For years I have been enjoying artistic activities as part of a career in Urban Planning. Throughout the years I have had roles as graphic, interior, fashion, and currently urban designer. While being very satisfying, nothing has been quite so fascinating as the journey simply of art for its own sake. That is, taking charcoal, pencil, or paint to place on a surface an image that I see clearly in my mind for no other earthly reason than to please my self. If in the process I can awaken some special feeling in someone else, all the better. I am in awe of the human body and face. They never cease to amaze me .
Instagram : Ballerinaged
My submissions come from a series I started under lockdown that I named "interior landscapes." In the spring of 2020, inspired by an Urban Sketchers' movement and hashtag #uskathome, I challenged myself to get hyperlocal and sketch and paint views from within the house. Everything was game--dirty dishes, my makeshift office, mail by the front door that hadn't been retrieved and sorted yet. I practiced perspective on my front staircase, folds of the curtains, and shading on the knick knacks on the fireplace mantle.
I now have more than 30 interior landscapes, mostly of my living room, mostly from my favorite spot on the couch, and many featuring my dog, curled up nearby, given that I would sketch at the end of my day. I started with full blown watercolors (like "My Desk"), then transitioned to sketches with just a color or two (like "My Kitchen"), then simplified to just ink (like "My Front Hall"). Now, I am likely to go for a box of crayons. It's just that much easier.
I have shared my interiors with family, who did their own impressive versions, and friends and was buoyed by the feedback. While not everyone was sketching their bathrooms and bookcases, everyone was staring at them all the same. These pieces forged connections during a time when we all needed them.
Ian Todreas is a Belmont resident and environmental consultant with a passion for art. He sketches and paints watercolor on commission and on projects that inspire him. His portraits (both people and pets) and landscapes aim to capture color and character in the world around us. Ian’s work has been displayed in solo and group exhibits in Washington, D.C., and in the Boston area on several occasions and in magazines, websites, restaurants, cafes, libraries, businesses, municipal buildings, private collections, and most recently on a utility box.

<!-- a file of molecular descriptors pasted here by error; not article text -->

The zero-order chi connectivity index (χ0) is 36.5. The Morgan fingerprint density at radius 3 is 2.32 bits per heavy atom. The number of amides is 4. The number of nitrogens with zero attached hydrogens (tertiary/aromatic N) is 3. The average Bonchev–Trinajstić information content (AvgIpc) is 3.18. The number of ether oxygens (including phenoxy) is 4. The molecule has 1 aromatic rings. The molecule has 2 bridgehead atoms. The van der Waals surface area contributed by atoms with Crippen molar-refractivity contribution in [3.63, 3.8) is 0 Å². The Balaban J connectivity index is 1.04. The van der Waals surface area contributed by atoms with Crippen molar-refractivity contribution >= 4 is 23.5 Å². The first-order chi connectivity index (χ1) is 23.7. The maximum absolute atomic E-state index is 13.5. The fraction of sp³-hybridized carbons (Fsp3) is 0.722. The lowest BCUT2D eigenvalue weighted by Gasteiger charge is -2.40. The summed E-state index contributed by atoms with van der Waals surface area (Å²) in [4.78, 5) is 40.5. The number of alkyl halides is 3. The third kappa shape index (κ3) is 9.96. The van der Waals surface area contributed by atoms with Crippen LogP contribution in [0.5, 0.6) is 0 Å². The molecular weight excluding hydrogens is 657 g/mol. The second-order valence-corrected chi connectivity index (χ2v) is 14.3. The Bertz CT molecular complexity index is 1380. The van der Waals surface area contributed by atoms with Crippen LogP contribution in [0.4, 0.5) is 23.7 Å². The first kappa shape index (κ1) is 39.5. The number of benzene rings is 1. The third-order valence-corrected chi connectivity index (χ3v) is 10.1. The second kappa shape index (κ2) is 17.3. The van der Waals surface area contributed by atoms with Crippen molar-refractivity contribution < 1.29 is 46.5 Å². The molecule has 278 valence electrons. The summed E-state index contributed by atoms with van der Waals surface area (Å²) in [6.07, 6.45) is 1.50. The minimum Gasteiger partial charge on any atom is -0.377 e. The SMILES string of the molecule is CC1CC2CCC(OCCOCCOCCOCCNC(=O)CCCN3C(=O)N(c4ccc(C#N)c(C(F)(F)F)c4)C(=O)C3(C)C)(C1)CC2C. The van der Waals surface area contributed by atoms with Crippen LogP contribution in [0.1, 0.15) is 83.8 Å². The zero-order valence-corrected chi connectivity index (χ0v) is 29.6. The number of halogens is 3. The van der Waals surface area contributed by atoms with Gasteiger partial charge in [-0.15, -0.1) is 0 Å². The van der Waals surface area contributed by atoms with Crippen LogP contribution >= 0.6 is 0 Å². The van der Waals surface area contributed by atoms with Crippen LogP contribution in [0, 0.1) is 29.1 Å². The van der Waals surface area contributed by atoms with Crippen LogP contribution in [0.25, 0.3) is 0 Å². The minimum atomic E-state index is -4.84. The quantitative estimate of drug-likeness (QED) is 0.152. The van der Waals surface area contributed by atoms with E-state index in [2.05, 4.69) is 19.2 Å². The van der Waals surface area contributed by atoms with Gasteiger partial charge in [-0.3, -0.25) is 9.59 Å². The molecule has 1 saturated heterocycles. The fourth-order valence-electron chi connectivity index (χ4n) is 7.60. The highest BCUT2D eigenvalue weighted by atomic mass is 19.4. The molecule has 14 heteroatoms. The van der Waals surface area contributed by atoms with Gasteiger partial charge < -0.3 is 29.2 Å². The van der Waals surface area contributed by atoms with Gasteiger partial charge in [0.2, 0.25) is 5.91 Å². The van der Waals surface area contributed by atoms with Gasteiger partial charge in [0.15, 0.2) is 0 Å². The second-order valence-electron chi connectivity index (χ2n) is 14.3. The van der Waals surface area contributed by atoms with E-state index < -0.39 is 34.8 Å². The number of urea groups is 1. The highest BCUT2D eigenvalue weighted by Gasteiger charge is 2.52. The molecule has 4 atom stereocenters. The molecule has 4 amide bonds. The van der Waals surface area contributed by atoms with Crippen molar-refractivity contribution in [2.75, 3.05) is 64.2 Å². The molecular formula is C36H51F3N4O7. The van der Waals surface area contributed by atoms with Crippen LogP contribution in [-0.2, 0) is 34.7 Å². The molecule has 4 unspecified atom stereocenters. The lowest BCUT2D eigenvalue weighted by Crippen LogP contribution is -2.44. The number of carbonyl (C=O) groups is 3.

@updoggallery – INSTAGRAM
I have been using old wood casting patterns to make assemblage images of flowers, animals and faces. These three new pieces reflect emotions that may well have become more common or intensified during the pandemic:
Feeling Empty—The concave hollow casting pattern, for who knows what piece of machinery or plumbing, looked like head and shoulders with “ear” flanges. The two alphabet blocks perched on the upper crosspiece of the antique frame have hollowed out letters that signify part of the title: M + T = empty.
Climbing the Walls—The main body piece looked like a turtle when I saw it on eBay, but when I received it, I found that on one side there was only one “leg”. So I added another, using a brass furniture claw, which made the climbing even more poignant. The head is another casting pattern, with the original red stripe at the top. The tarnished golden “eyes” may have been wood button feet for a long-lost box. The tail is an ornate antique wood finial.
Now What?—Two old wood casting patterns sketch an abstract head and arms making the title gesture, as though shrugging from the heavy Victorian walnut frame.
Even though these artworks represent negative or uncomfortable feelings, I smile when I look at them, especially the turtle climbing the walls, and so they lighten my mood. I hope they will do the same for other viewers.
I recently started assemblage/mixed-media art, primarily using old wooden casting patterns (that were used to cast metal plumbing and machinery components). Their shapes provide inspiration. Sometimes the pieces make me think of human or animal faces or bodies (a snail, a penguin), whereas gears and wheels can be repurposed as flowers—sort of steampunk. In one case shown in the Facing You exhibit, the old wood casting pattern for a bracket looked like a face, especially with the two-toned mouth; it just needed eyes. So I attached the round seashells for eyes and then added pointed shells on top to crown him a Sea King. (I also like puns, and in these art pieces I am “seeking.”)
I am a biochemistry professor at Boston University School of Medicine and have had five books of poetry published.
“Trapped in His Dreams” expresses my frustration with people who believe in conspiracy stories, lies that they swallow whole, and statements that have no basis in reality, and then act on this unreliable basis. It also expresses my feelings of being trapped, being in a cage, because of a dangerous epidemic that limits our contact with other people, venues, and locations.
My subject matter is plant life, landscape, and the natural world around us. In an increasingly difficult time, nature brings us to a peaceful place. I use watercolors to evoke a delicate sense of nostalgia, serenity, and beauty through trees and flowers.